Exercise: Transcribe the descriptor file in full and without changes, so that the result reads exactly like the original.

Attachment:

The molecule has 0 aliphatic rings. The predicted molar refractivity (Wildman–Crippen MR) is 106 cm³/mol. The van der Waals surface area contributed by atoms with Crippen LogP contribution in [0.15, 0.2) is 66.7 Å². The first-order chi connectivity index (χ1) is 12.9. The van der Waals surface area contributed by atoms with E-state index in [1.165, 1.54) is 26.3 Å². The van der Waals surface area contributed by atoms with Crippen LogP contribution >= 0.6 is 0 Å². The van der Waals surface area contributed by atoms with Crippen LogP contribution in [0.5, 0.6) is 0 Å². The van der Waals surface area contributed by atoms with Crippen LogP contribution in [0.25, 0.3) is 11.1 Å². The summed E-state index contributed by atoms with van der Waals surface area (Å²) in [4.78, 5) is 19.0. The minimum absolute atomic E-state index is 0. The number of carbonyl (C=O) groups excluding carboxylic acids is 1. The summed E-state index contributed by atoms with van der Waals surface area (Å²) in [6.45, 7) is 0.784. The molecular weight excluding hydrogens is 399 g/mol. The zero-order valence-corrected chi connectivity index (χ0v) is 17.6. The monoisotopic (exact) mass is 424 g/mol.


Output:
The molecule has 0 aliphatic rings. The predicted molar refractivity (Wildman–Crippen MR) is 106 cm³/mol. The van der Waals surface area contributed by atoms with Crippen LogP contribution in [0.15, 0.2) is 66.7 Å². The first-order chi connectivity index (χ1) is 12.9. The van der Waals surface area contributed by atoms with E-state index in [1.165, 1.54) is 26.3 Å². The van der Waals surface area contributed by atoms with Crippen LogP contribution >= 0.6 is 0 Å². The van der Waals surface area contributed by atoms with Crippen LogP contribution in [0.5, 0.6) is 0 Å². The van der Waals surface area contributed by atoms with Crippen LogP contribution in [0.25, 0.3) is 11.1 Å². The summed E-state index contributed by atoms with van der Waals surface area (Å²) in [4.78, 5) is 19.0. The minimum absolute atomic E-state index is 0. The number of carbonyl (C=O) groups excluding carboxylic acids is 1. The summed E-state index contributed by atoms with van der Waals surface area (Å²) in [6.45, 7) is 0.784. The molecular weight excluding hydrogens is 399 g/mol. The zero-order valence-corrected chi connectivity index (χ0v) is 17.6. The monoisotopic (exact) mass is 424 g/mol.